The Elusive Obvious

If you are a practicing therapist wanting to help clients find relief from chronic pain, you may feel much of the same frustration that many experienced therapists I recently interviewed expressed-

- “Patients are often fearful of movement and therefore lack compliance with home programs.” 

- ”The new pain science can be helpful, but also confusing to communicate to the patient without having them feel we are saying it’s all in their head.”

- “With my chronic pain patients, I am using all the tools that I have available to me and yet I feel I am missing something important.”

The key differentiation between the Feldenkrais method and other movement approaches is that it creates customized “learning how to learn” lessons that improve and expand one’s movement repertoire.  Each lesson is individuality tailored to the biomechanical and neurophysiological needs of patients on a case-by-case basis.  As a Feldenkrais practitioner I have never taught the same series of moves and neuromuscular engagements to any two people!

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Take for example a 56-year-old client of mine that came to me with ongoing chronic back pain despite having had 2 prior series of physical therapy elsewhere. 

She appeared anxious and all of her movements were slow and cautious. Unquestionably “central sensitization” was a factor. Her central nervous system, the “little woman in the control room”, had made a strong association between movement and pain and had “put on the brakes”.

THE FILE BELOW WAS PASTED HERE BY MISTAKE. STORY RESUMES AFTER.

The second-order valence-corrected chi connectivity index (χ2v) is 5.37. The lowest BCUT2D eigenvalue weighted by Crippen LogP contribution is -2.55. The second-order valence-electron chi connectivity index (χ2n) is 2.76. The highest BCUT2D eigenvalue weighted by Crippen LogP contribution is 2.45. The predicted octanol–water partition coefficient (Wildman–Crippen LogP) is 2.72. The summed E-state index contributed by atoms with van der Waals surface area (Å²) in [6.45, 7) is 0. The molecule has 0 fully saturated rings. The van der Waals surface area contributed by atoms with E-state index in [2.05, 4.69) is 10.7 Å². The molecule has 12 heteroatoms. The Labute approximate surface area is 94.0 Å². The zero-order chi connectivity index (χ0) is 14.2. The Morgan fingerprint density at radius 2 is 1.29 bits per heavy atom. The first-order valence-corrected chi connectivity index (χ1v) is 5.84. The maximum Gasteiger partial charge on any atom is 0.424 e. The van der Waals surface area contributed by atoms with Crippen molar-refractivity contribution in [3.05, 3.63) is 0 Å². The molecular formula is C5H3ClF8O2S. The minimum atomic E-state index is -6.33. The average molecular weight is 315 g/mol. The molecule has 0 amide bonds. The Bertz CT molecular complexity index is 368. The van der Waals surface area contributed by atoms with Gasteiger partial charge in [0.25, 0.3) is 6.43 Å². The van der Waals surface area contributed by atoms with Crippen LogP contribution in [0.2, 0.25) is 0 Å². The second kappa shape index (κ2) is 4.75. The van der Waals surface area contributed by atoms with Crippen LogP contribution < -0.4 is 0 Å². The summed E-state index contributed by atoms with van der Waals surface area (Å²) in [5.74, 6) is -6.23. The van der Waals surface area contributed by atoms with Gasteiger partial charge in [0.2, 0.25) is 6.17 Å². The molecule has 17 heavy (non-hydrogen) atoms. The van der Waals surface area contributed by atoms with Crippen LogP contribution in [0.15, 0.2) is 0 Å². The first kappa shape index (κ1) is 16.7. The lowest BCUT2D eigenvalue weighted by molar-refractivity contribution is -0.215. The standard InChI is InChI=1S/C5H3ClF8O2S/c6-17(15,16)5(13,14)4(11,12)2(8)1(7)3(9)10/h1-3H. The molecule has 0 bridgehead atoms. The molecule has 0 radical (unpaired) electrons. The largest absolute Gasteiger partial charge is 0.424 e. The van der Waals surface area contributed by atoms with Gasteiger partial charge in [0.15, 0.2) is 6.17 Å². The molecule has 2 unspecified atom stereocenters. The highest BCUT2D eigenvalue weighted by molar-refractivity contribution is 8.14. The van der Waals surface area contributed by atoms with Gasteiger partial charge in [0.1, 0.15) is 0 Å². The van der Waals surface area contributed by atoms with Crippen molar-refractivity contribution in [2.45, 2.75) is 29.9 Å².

After demonstrating her prior home exercise program, she was relieved when I suggested that she discontinue it. The exercises were linear in nature and quite standard, something many physical therapists would be bored to death doing themselves. 

Using a Feldenkrais approach of hands-on Functional Integration and a pelvic clock lesson sitting on a balance disc, she returned one week after her first session with a big smile and reported good progress. She used the balance disc many times daily and expressed feeling more connected to her body in a comfortable, fluid and joyful way. And she recorded finally being able to pick up her granddaughter “with only a minimal feeling of strain.” 

This client was far from out of the woods, but she was learning to identify stressful movement patterns, and have access to Feldenkrais lessons that expanded her movement repertoire and provided her with efficient and comfortable functioning.  Additionally, her nervous system began to trust movement once again because of the gentle, individually structured lessons that tapped into her brain’s curiosity and sense of wonder.

The Feldenkrais method is a whole brain system for whole body learning.  It is powerfully effective because it uses the same individualized process of neuromuscular learning that one would engage in, for example, learning to refine and expand one’s repertoire on the piano. Think of the spine “having 24 piano keys”.  How well do you feel you can guide your patients to learn to differentiate and then integrate “those keys” in all kinds of various combinations?